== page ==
AIDS Hits Women Harder, Warns Vatican

Cardinal Lozano Barragán Stresses Scope of Pandemic

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VATICAN CITY, NOV. 24, 2004 ( The Vatican says the impact of HIV/AIDS on women, whose infection rate higher than men’s, «increases inequality and hinders progress toward the universality of rights.»

This statement appears in the message of the Pontifical Council for Health Care Workers for World AIDS Day, which will be observed Dec. 1, and which, on this occasion, the United Nations has dedicated to women because of their greater vulnerability in contracting the HIV/AIDS virus.

In fact, a «study has demonstrated that women are infected 2.5 times more than men,» warns the dicastery’s president, Cardinal Javier Lozano Barragán, in a text published today by the Fides agency.

«I share the concern of the international community about the dramatic picture of the consequences of this epidemic for the health, living conditions, the prospects, the status and the dignity of women and girls in many regions of the world,» the cardinal writes.

«The Church has always defended women and their very great dignity with especial vigor and is struggling to fight those examples of discrimination which still today in a great deal of our society require greater efforts to secure the elimination of disparities in relation to women,» including in the area of health, he says.

«Indeed, the impact of HIV/AIDS on women aggravates inequality and hinders progress toward the universality of rights. In addition, the more this infection advances among women, who are the columns of families and communities, the more the danger of social breakdown increases,» the cardinal states.

Since start of the epidemic in the 1980s, more than 22 million people have died from AIDS. Currently, 42 million live with the HIV/AIDS virus, one of the greatest health challenges at the world level.

Echoing U.N. data for this year, the pontifical council points out that in 2003 some 2.9 million people died of AIDS and 4.8 million were infected with HIV. AIDS is the main cause of death in the 15-49 age bracket.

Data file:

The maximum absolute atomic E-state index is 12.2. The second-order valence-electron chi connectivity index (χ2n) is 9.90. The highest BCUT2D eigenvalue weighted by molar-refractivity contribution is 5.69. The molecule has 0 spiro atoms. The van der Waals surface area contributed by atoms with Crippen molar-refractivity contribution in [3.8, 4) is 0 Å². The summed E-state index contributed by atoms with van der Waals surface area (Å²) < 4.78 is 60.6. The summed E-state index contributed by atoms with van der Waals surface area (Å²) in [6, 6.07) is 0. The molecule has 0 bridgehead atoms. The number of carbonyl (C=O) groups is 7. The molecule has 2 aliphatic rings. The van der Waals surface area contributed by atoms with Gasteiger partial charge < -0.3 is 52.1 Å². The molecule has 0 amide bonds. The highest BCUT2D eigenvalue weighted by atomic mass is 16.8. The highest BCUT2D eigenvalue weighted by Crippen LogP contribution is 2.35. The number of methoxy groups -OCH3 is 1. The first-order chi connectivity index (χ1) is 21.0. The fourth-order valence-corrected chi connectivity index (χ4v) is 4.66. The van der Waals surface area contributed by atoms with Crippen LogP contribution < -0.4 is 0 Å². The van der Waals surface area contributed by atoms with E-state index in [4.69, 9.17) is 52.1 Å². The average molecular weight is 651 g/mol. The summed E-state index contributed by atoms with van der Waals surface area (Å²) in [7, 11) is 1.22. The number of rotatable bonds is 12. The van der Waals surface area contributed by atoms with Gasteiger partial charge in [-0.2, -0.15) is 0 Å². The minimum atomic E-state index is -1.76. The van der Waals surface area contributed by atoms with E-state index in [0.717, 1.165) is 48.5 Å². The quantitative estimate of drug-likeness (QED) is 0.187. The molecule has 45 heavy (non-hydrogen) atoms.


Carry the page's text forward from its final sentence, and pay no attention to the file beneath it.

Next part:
In Africa, especially, the AIDS epidemic has spread fast. By 2025, AIDS is expected to be the cause of death of 31 million in India and 18 million in China.

Between 2001 and 2003 the global number of children who were left orphans because of AIDS rose to 15 million from 11.5 million, the majority in Africa. It is estimated that by 2010 there will be 18.4 million HIV/AIDS orphans in sub-Saharan Africa.

On numerous occasions, John Paul II has expressed his concern about the epidemic and has appealed to authorities and scientists to work for the eradication of this plague, and has emphasized the care and service that must be given to AIDS patients.

Cardinal Lozano Barragán says that «in his message for 2005 World Day of the Sick, the Pope emphasizes that the AIDS tragedy manifests itself as a ‘pathology of the spirit’ and that to combat it in a responsible way it is necessary to increase prevention through education in the sacred value of life and formation in the correct practice of sexuality.»

In addition to this point, the cardinal proposes as a means to combat HIV/AIDS, as he did before the United Nations in 2001, the elimination of every form of discrimination against any one with the infection.

He also advocates appropriate information on the pandemic, greater participation of civil society in the struggle against AIDS, greater attention to the more vulnerable social groups, and greater care for seropositive children and the protection of AIDS orphans.

There must also be support for global plans to combat HIV/AIDS, he says. Governments must be invited to create suitable conditions to combat this scourge, and industrialized countries must be asked to help countries that need assistance in the campaign against AIDS «in a way that avoids all forms of colonialism,» the cardinal contends.

In addition, he calls for a reduction in the price of anti-viral drugs and medicines for patients.

Cardinal Lozano Barragán says that the Catholic Church «has always made her contribution both to preventing the transmission of the HIV virus and to looking after AIDS victims and their families at the medical/assistance, social, spiritual and pastoral levels.»

More than a quarter of the world’s AIDS-treatment centers are Catholic.

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